Mutual information, multiple mutations, and non-random adaptive evolution

Re: Non-random adaptive evolution.

Nucl. Acids Res. first published online March 6, 2013 doi:10.1093/nar/gkt147 [Full text is free]

Reconstructing regulatory networks from the dynamic plasticity of gene expression by mutual information

Jianxin Wang, Bo Chen, Yaqun Wang, Ningtao Wang, Marc Garbey, Roger Tran-Son-Tay, Scott A. Berceli, and Rongling Wu

Article excerpt: “The difference of expression for the same gene between different environments is called expression plasticity (7,8). As a new concept, expression plasticity has emerged to be useful for studying the constraints for the evolution of gene expression in fluctuating environments (9–11).”

My comment:  The citations to works that support the “new concept” of expression plasticity do not address hormone-organized and hormone-activated behavior associated with the concept of expression plasticity we detailed in our 1996 Hormones and Behavior review article, which was later used in the context of hormone-organized and hormone-activated gene expression and invertebrate behavior.

Article excerpt: Our model for network construction capitalizes on gene expression plasticity, aimed at gleaning a better insight into the regulatory mechanisms for an organism’s adaptation to environmental changes. The model is founded on mutual information, a quantity that measures the mutual dependence of the two random variables, particularly in terms of positive, negative and non-linear correlations (12).

My comment:  My model incorporates two variables that do not randomly occur. Although the availability of nutrients is the first variable, it is also linked to the metabolism of the nutrients and the production of pheromones that control reproduction in species from microbes to man. Although the article may indicate that they are addressing  “…the mutual dependence of the two random variables, particularly in terms of positive, negative and non-linear correlations…” what they actually are addressing is the epigenetic effects of nutrients and pheromones on the microRNA/messenger RNA balance responsible for de novo gene expression and adaptive evolution in species from microbes to man.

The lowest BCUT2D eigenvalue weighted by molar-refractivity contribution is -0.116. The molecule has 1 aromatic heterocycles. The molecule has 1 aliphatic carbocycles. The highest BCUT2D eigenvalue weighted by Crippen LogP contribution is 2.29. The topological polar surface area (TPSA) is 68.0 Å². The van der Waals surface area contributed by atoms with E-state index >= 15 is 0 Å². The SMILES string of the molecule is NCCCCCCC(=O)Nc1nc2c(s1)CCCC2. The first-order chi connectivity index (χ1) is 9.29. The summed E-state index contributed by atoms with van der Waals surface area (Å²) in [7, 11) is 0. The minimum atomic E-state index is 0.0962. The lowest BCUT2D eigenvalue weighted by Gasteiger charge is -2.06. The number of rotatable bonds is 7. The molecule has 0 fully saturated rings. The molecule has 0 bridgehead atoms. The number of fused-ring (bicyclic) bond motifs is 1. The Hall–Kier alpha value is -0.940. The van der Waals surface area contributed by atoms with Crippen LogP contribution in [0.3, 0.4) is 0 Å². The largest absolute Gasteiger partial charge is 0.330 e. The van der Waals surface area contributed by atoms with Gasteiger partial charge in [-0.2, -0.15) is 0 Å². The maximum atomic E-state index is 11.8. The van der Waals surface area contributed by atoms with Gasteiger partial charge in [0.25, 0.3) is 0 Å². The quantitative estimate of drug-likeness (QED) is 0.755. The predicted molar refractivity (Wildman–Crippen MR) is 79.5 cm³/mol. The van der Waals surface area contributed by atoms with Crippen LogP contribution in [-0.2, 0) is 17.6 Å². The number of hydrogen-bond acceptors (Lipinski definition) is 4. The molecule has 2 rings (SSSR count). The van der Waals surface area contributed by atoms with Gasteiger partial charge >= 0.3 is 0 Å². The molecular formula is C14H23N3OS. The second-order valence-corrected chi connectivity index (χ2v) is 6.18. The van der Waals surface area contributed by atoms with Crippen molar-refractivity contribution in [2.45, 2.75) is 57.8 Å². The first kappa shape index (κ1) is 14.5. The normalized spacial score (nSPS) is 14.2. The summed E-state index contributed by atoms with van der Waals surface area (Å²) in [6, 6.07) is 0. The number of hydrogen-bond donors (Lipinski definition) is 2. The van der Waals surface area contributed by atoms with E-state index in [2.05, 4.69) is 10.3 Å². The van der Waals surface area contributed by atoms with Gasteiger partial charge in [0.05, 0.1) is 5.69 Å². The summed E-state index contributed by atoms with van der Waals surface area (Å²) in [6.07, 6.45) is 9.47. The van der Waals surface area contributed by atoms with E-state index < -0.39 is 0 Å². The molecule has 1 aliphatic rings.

Article excerpt: External stimuli or agents can alter the speed and direction of cellular processes through differential expression of the gene set. There exist specific mechanisms that shepherd the signal into the nucleus, where signal integration occurs by complex transcription factor networks.

My comment:  The specific mechanisms are detailed in my model, with information added to our 1996 representation of how the epigenetic landscape becomes the physical landscape of DNA via chromatin remodeling. My model of systems biology represents the conservation of bottom-up organization and top-down activation via: 1) Nutrient stress-induced and social stress-induced intracellular changes in the microRNA  (miRNA)  /  messenger RNA  (mRNA) balance; 2) Intermolecular changes in DNA (genes) and alternative splicing; 3) Non-random experience-dependent stochastic variations in de novo gene expression and biosynthesis of odor receptors; 4) The required gene-cell-tissue-organ-organ system pathway that links sensory input directly to gene activation in neurosecretory cells and to miRNA-facilitated learning and memory in the amygdala of the adaptively evolved mammalian brain; and 5) The required reciprocity that links gene expression to behavior that alters gene expression (i.e., reciprocity from genes to behavior and back) in model organisms like the honeybee.”

Wang et al., mathematically confirm the cause and effect in my model. It is unfortunate that some people may be misled by their mention of “…mutual dependence of the two random variables…” when their mutual dependence shows they are not random. Similarly, Adaptive Evolution of Multiple Traits Through Multiple Mutations at a Single Gene does not suggest that adaptive evolution occurs via random mutations.

The “multiple mutations” theory is simply another misrepresentation of nutrient-dependent pheromone-controlled epigenetic effects on gene expression. Note, however, that progress is made by approaching evidence for multiple mutations of a single gene instead of random mutations of multiple genes that slowly accumulate and cause something that random mutations theory cannot explain, which is the thermodynamically controlled thermoregulation of  adaptive evolution in my model.

Author: James Kohl

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